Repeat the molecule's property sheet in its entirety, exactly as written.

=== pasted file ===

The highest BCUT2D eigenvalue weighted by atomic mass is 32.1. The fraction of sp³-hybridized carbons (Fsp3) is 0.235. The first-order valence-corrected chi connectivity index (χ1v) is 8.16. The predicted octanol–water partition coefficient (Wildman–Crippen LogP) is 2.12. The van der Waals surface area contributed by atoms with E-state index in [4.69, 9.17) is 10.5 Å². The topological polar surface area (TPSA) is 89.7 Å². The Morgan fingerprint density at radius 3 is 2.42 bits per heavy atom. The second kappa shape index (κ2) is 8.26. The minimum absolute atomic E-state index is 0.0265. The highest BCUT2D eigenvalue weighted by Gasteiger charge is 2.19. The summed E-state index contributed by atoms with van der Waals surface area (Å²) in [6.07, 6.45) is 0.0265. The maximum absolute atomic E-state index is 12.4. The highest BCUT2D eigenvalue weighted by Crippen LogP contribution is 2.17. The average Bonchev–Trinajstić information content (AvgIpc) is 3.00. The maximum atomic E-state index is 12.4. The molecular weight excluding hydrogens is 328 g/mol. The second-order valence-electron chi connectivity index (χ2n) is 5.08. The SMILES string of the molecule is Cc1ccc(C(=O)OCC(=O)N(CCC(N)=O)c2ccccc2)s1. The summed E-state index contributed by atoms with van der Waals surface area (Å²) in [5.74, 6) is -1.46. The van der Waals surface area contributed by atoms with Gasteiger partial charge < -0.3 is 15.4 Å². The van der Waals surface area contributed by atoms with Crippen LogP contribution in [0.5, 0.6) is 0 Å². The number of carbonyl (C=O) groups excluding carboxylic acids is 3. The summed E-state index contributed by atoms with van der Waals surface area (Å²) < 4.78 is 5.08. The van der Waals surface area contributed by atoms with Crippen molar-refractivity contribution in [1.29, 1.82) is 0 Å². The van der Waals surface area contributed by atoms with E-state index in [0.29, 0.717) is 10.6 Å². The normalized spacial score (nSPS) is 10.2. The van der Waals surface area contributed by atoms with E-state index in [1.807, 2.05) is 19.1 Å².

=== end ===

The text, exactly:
The highest BCUT2D eigenvalue weighted by atomic mass is 32.1. The fraction of sp³-hybridized carbons (Fsp3) is 0.235. The first-order valence-corrected chi connectivity index (χ1v) is 8.16. The predicted octanol–water partition coefficient (Wildman–Crippen LogP) is 2.12. The van der Waals surface area contributed by atoms with E-state index in [4.69, 9.17) is 10.5 Å². The topological polar surface area (TPSA) is 89.7 Å². The Morgan fingerprint density at radius 3 is 2.42 bits per heavy atom. The second kappa shape index (κ2) is 8.26. The minimum absolute atomic E-state index is 0.0265. The highest BCUT2D eigenvalue weighted by Gasteiger charge is 2.19. The summed E-state index contributed by atoms with van der Waals surface area (Å²) in [6.07, 6.45) is 0.0265. The maximum absolute atomic E-state index is 12.4. The highest BCUT2D eigenvalue weighted by Crippen LogP contribution is 2.17. The average Bonchev–Trinajstić information content (AvgIpc) is 3.00. The maximum atomic E-state index is 12.4. The molecular weight excluding hydrogens is 328 g/mol. The second-order valence-electron chi connectivity index (χ2n) is 5.08. The SMILES string of the molecule is Cc1ccc(C(=O)OCC(=O)N(CCC(N)=O)c2ccccc2)s1. The summed E-state index contributed by atoms with van der Waals surface area (Å²) in [5.74, 6) is -1.46. The van der Waals surface area contributed by atoms with Gasteiger partial charge < -0.3 is 15.4 Å². The van der Waals surface area contributed by atoms with Crippen LogP contribution in [0.5, 0.6) is 0 Å². The number of carbonyl (C=O) groups excluding carboxylic acids is 3. The summed E-state index contributed by atoms with van der Waals surface area (Å²) < 4.78 is 5.08. The van der Waals surface area contributed by atoms with Crippen molar-refractivity contribution in [1.29, 1.82) is 0 Å². The van der Waals surface area contributed by atoms with E-state index in [0.29, 0.717) is 10.6 Å². The normalized spacial score (nSPS) is 10.2. The van der Waals surface area contributed by atoms with E-state index in [1.807, 2.05) is 19.1 Å².